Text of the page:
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How to get (secx)(tanx) from (1/cosx)(sinx/cosx)?

  1. Dec 7, 2006 #1
    Quick question:

    h(x) = sinx/cos^(2) x

    = (1/cosx)(sinx/cosx)

    Then you get (secx)(tanx)..

    I do not get how they get secx x tanx?? Anyone?? Thanks
     
  2. jcsd
  3. Dec 7, 2006 #2

    chroot

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    1/cos(x) is also called sec(x).

    sin(x)/cos(x) is also called tan(x).

    - Warren
     
  4. Dec 7, 2006 #3
    so the answer would be

    (secx)(tanx) + c

    Correct??
     
  5. Dec 7, 2006 #4

    chroot

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    All you've done so far is convert the function you gave me into a slightly simpler form.

    sin(x) / cos^2(x) = sec(x) tan(x).

    Since you didn't actually post the problem as it was given to you, I don't know if h(x) is a function of which you need to find the antiderivative, or whether you've already done that step. You probably need to actually perform the antiderivative now.

    - Warren
     
  6. Dec 7, 2006 #5
    sorry how would i go about doing this.. Iam so confused.
     
  7. Dec 7, 2006 #6

    chroot

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    Find the function which has a derivative of sec(x) tan(x). You should have a list of such facts in your book.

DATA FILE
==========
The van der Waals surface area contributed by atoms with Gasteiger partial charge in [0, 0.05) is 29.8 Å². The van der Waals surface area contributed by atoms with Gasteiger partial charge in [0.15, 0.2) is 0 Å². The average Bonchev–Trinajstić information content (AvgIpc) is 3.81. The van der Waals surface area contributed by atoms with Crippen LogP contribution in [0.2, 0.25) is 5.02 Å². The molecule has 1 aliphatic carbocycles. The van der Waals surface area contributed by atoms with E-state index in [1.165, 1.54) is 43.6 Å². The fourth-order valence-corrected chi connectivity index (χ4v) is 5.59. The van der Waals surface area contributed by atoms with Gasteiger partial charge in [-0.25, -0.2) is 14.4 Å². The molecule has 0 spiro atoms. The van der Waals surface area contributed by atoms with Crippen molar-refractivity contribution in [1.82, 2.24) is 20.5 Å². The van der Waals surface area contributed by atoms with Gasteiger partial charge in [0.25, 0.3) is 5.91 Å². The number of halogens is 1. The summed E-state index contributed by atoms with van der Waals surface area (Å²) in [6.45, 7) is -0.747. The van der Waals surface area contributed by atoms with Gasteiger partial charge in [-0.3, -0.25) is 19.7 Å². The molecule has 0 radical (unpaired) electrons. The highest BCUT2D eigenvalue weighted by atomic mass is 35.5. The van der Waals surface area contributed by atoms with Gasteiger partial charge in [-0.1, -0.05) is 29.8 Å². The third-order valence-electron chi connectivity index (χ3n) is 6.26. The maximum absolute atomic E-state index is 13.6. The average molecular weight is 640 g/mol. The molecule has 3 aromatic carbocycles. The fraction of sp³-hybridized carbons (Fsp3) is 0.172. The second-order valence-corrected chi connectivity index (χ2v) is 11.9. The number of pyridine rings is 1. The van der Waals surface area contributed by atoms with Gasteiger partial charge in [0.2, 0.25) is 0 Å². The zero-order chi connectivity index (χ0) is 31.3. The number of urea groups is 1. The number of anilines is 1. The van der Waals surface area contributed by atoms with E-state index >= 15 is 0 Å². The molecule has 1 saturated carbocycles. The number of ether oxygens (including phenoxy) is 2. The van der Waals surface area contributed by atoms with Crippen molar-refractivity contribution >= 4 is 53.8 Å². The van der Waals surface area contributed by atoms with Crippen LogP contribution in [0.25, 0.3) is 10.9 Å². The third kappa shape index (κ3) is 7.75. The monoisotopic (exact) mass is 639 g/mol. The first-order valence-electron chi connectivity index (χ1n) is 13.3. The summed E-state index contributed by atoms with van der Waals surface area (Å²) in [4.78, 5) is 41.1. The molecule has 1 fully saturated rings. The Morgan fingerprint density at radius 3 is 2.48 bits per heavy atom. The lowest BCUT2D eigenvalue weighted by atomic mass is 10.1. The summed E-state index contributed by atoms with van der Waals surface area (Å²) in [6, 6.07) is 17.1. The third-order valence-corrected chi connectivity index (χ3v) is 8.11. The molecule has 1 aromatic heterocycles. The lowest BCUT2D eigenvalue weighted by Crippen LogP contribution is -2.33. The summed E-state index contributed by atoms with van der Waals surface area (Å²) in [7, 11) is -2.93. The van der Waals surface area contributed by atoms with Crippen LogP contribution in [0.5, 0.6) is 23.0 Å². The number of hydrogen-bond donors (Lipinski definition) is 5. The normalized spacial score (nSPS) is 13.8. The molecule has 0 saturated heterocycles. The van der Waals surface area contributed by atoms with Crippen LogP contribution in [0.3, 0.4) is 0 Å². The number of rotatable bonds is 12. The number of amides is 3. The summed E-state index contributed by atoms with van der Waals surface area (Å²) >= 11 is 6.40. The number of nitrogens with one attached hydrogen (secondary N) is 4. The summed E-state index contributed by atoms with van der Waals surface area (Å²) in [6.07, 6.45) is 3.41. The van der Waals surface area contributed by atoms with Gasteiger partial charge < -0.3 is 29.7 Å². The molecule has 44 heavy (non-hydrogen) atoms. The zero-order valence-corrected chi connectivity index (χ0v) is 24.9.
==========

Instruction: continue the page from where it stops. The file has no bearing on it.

- Warren
     
  8. Dec 7, 2006 #7
    alright.. I get it now.. Sorry.. I dont know why this problem was causing me problems.. Thanks for clearing it up.
     
  9. Dec 8, 2006 #8

    dextercioby

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    Do you know the method of substitution to find antiderivatives ? If so, just plug

    [tex] \cos x = t [/tex]

    and c what u get.

    Daniel.
     
  10. Dec 8, 2006 #9

    HallsofIvy

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    It would have helped if you had told us from the beginning that you were trying to find an anti-derivative! All you said was that you couldn't see how they had gone from Quick question:

    h(x) = sinx/cos^(2) x

    to h(x)= (secx)(tanx).
     
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